Richard and I will be at the American Library Association conference in Chicago next week, receiving a certificate for a 2009 Theodor Seuss Geisel Honor Award for Wolfsnail: A Backyard Predator. We will arrive Sunday for a signing from 4 p.m. to 5 p.m. at the Boyds Mills Press booth (#1917). We have two signings on Monday after the award ceremony: from noon to 1 p.m. and from 3 p.m. to 4 p.m. On Tuesday, I will be signing on my own from 9 a.m. until 10 a.m. Please stop by and say, “hello.” This will be our first national conference and we are looking forward to learning a lot.
Wolfsnail was reviewed on Lori Calabrese Writes! for Nonfiction Monday. In part, Lori writes “This is a wonderful book to teach young readers about predators.” I appreciate the kind words. I understand from my editor that Growing Patterns is in layout. The anticipation is killing me. I really, really want to see it!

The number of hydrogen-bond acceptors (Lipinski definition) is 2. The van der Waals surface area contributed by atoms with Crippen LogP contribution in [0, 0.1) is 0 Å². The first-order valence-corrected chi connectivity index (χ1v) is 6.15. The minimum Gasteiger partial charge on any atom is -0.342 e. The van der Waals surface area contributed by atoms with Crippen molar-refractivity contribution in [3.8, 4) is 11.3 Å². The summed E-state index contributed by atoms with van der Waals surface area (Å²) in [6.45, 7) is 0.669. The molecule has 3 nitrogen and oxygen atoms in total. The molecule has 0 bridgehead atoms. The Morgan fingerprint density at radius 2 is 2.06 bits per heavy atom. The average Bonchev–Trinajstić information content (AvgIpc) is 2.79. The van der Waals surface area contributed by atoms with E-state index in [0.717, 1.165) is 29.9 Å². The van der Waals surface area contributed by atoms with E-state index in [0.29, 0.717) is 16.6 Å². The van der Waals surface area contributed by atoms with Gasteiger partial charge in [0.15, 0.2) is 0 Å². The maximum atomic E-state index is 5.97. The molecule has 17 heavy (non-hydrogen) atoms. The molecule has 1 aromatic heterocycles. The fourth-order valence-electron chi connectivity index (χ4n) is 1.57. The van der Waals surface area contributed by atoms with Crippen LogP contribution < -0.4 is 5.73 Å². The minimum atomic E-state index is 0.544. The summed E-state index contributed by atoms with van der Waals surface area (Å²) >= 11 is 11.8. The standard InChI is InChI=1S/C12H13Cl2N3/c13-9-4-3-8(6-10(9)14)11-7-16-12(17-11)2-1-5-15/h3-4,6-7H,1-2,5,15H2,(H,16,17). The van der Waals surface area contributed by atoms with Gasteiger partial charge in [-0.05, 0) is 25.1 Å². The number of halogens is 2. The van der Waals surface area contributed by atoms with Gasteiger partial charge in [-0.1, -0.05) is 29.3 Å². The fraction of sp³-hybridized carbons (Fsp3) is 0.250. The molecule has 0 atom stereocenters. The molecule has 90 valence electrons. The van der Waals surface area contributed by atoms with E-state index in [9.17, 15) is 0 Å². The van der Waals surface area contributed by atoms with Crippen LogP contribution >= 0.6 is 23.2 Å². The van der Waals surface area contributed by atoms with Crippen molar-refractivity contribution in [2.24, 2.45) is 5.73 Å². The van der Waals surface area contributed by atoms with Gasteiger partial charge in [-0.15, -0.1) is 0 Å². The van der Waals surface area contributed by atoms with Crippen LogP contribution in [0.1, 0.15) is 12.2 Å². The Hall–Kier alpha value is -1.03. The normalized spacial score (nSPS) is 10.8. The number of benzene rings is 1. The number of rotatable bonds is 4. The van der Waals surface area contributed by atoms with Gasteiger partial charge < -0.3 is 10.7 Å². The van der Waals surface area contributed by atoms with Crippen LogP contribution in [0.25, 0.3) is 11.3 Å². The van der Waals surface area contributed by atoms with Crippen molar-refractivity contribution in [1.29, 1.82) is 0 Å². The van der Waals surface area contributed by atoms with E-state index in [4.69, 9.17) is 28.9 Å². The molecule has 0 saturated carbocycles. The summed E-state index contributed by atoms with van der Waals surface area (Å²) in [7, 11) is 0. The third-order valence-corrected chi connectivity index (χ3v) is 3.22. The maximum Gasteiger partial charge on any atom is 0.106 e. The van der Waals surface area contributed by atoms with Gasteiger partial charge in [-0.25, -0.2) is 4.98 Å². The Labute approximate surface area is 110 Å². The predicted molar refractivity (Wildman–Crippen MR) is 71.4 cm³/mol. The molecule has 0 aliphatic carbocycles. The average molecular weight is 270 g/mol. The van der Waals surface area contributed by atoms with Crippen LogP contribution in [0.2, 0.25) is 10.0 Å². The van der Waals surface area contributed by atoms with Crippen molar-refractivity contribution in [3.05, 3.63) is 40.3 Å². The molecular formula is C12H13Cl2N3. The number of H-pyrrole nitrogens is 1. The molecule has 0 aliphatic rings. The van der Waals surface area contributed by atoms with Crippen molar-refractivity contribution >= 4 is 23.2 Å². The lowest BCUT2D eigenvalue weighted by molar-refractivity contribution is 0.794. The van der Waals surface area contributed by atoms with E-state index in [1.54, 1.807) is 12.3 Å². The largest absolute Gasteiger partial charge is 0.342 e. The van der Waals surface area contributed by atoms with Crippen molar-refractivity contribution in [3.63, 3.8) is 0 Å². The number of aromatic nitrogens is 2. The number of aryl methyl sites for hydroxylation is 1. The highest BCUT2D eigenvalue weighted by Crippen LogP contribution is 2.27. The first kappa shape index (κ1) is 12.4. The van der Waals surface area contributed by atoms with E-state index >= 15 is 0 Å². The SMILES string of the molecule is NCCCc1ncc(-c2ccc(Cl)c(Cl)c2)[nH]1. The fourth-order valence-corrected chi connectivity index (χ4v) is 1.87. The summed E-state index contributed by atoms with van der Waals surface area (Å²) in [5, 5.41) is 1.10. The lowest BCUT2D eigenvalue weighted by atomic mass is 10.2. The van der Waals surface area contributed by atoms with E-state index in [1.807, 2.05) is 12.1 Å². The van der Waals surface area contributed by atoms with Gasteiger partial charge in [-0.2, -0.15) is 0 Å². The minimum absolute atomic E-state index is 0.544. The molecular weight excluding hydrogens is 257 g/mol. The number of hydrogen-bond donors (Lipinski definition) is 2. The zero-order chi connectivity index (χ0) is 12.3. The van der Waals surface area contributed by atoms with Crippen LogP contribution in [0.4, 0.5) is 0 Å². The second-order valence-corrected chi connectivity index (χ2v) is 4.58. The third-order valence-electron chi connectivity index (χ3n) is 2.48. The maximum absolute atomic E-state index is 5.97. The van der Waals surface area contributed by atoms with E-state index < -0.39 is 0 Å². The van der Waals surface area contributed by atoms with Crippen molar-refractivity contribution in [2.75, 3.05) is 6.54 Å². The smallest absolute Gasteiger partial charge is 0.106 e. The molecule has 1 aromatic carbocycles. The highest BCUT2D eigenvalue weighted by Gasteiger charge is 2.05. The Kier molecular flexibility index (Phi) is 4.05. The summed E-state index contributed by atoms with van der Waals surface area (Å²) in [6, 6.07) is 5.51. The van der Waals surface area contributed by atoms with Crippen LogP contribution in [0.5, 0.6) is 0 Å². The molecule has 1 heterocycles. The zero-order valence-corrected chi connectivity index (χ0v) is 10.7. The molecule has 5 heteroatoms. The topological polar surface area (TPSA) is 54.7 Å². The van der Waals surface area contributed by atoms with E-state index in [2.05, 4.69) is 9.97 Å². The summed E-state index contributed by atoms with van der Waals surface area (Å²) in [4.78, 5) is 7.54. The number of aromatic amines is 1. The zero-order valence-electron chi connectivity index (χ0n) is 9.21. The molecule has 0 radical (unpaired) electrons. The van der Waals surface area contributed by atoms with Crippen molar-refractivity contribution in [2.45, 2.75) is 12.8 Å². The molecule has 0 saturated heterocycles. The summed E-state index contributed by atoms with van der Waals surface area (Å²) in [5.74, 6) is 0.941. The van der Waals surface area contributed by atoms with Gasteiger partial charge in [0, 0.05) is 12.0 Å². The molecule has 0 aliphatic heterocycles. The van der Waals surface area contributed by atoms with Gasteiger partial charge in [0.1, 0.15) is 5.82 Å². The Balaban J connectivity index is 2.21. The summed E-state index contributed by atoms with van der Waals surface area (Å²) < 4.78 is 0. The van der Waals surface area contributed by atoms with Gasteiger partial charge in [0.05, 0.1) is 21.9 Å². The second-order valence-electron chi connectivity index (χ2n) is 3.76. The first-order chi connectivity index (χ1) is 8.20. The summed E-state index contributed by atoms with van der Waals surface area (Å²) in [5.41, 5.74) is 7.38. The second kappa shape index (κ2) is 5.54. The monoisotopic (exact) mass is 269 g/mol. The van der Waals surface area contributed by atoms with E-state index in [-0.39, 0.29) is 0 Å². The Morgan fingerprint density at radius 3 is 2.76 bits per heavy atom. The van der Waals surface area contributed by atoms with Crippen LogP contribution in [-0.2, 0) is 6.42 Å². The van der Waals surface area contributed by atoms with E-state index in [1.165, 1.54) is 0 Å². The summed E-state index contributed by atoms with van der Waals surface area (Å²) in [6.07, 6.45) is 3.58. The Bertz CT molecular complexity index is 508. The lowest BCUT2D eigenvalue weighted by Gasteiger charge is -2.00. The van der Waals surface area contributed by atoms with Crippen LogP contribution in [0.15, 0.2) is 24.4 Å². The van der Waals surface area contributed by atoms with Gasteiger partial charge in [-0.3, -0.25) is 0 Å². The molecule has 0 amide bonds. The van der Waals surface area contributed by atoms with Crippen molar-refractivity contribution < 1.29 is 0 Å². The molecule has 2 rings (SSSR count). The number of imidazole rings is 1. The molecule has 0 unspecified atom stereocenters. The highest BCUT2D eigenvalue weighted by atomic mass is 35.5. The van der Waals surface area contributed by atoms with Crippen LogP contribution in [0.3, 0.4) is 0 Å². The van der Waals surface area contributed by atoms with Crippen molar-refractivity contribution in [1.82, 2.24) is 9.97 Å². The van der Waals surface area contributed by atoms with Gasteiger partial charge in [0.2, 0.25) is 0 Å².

The only downside to being invited to Chicago is that I’ll miss my high school reunion. I enjoy seeing the people I went to high school with and, since many are scattered across the country, the chances are few. Our class has gotten together about 5 times since we graduated in 1984 and I’ve made most of the parties. I hate to miss this one. To my great joy, however, I got to see my closest high school buddy today. She flew in from northern climes and I picked her up from the airport. Her mom came by a few hours later to claim her and take her further down the road, but we had time to tour the garden and she gave me wardrobe advice for next week. It felt like old times to be considering clothing and, gasp, accessories. Her kids are slightly older than mine (19 & 16) so I got to hear about what to expect as mine get further into the world of high school — driving and prom and cell phones, oh my. When her mom came to pick her up, she had two grandchildren with her; Franny’s sister’s children. This was the sister who was a baby when we were in junior high. It could make a person feel old. I am hoping my classmates take lots of pictures and share them on facebook.